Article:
Swaps are non-standardized contracts that are traded over the counter (OTC). However, to facilitate trading, market participants have developed the ISDA Master Agreement, which covers the 'non-economic' terms of a swap contract, such as representations and warranties, events of default and termination events. Parties to the trade still need to negotiate the rate or price, notional amount, maturity, collateral, etc.
Swaps are contracts that exchange assets, liabilities, currencies, securities, equity participations and commodities. Some are simple, such as floating-for-fixed-rate loans or Japanese yen for British pound sterling, while others are quite complex incorporating multiple currencies, interest rates, commodities and options. Both types are flexible in terms of specifications such as pricing or evaluation benchmarks, timing or contractual horizons, settlement procedures, resets, and other variables.
Generally, swaps are used for risk management by institutions such as banks, brokers, dealers and corporations. Some qualified individuals may also be suitable users of these basic derivatives products. The following lists highlight common swaps transactions.
- Commodities: agricultural, energy, metals
- Currencies: amortization or amortizing, differential, forward rates, forward start
- Equities: basket, differential or spread, indexed, individual security related
- Interest Rates: amortization or amortizing, arrears, basis, fixed for floating, forward start, inverse floater, zero coupon
- Most involve multiple payments, although one-payment contracts are possible
- A series of forward contracts.
- When initiated, neither party exchanges any cash; a swap has zero value at the beginning.
- One party tends to pay a fixed rate while the other pays on the movement of the underlying asset. However, a swap can be structured so that both parties pay each other on the movement of an underlying asset.
- Parties make payments to each other on a settlement date. Parties may decide to agree to just exchange the difference that is due to each other. This is called netting.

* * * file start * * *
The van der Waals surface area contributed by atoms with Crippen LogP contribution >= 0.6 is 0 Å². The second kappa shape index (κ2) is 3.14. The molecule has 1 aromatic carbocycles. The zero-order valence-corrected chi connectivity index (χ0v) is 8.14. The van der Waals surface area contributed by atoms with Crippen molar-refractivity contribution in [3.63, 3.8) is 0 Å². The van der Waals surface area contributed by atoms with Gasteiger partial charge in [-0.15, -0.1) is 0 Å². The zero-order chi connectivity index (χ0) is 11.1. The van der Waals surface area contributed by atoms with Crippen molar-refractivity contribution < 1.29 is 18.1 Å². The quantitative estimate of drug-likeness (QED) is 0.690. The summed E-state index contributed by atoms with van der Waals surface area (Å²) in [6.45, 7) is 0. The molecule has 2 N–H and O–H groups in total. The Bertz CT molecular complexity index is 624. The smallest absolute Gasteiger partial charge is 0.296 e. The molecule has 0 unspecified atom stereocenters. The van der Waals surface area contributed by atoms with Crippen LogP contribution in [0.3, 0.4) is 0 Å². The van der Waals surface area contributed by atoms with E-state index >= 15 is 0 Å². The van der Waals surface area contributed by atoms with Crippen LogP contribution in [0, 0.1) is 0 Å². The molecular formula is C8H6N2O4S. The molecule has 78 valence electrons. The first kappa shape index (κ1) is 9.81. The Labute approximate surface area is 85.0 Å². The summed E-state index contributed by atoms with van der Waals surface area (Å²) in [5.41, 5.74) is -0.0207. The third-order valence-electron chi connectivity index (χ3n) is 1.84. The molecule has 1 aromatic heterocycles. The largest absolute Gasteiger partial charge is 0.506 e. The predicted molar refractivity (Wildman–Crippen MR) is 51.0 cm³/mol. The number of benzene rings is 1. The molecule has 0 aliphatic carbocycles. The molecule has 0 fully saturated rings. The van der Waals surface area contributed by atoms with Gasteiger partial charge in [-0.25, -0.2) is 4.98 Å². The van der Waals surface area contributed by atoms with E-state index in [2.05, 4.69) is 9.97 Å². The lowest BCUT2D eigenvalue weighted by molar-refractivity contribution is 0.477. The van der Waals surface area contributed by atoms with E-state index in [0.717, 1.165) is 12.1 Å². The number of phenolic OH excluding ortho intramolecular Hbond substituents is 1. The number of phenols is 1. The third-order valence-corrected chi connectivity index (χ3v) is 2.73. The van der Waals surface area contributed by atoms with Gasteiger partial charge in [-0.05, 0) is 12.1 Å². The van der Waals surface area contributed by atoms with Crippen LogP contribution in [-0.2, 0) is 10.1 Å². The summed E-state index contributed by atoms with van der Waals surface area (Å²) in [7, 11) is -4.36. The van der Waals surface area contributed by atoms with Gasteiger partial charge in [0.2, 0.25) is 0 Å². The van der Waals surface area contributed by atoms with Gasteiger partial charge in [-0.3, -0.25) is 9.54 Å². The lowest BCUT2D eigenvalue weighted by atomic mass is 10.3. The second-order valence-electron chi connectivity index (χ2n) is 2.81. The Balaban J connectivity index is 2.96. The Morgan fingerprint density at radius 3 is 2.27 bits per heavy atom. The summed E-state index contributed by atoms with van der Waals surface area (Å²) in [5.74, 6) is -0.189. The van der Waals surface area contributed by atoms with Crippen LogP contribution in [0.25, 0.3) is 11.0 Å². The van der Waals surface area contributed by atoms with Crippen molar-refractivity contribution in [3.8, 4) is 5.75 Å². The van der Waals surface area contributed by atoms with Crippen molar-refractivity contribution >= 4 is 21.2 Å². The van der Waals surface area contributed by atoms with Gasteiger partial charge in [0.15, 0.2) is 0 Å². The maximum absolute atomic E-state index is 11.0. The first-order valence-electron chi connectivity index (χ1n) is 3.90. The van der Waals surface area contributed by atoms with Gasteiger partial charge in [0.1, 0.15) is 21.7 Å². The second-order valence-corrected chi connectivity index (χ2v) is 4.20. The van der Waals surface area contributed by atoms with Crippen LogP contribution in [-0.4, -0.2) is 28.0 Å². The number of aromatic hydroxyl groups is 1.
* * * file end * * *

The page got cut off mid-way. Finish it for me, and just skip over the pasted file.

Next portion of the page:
- Final payment is made on the termination date.
- Usually traded in the over-the-counter market. This means they are subject credit risk.
Terminating a Swap Contract
The easiest way to terminate the contract is to hold it to maturity. However, if one or both parties in a swap contract wish to terminate, there are several methods:
- Enter into a separate and offsetting swap. For example, an entity has a swap on its books that pays a fixed rate and receives a floating rate based on LIBOR on January 1 and July 1. The entity can enter into a new swap that pays a floating rate based on LIBOR and receives a fixed rate with payments on January 1 and July 1. With this new transaction, your fixed rates may be different because of market rates, while the LIBOR payments will wash out over the transaction's life. Credit risk will also increase because you could have a new counterparty for the new swap.
- The other way is to have a cash settlement based on market value. For example, assume that a party holds a swap with a market value of $65,000. The contract could be terminated if the other party pays the market value of the contract to the holder. Said another way, if the party holding the swap has a negative value, it can terminate the swap by paying its counterparty the market value of the swap. This terminates the contract for both parties, but this is usually available only if it is stated before the contract is entered into or agree upon by both parties at a later date.
- Another way to terminate a swap is to sell the swap to another party. This usually requires permission from the other party. This is not commonly used in the market place.
- The last way to terminate a contract is to use a swaption. A swaption works like an option by giving the owner the right to enter into another swap at terms that are set in advance. By executing the swaption, the party can offset its current swap as explained in the first way to terminate a contract.
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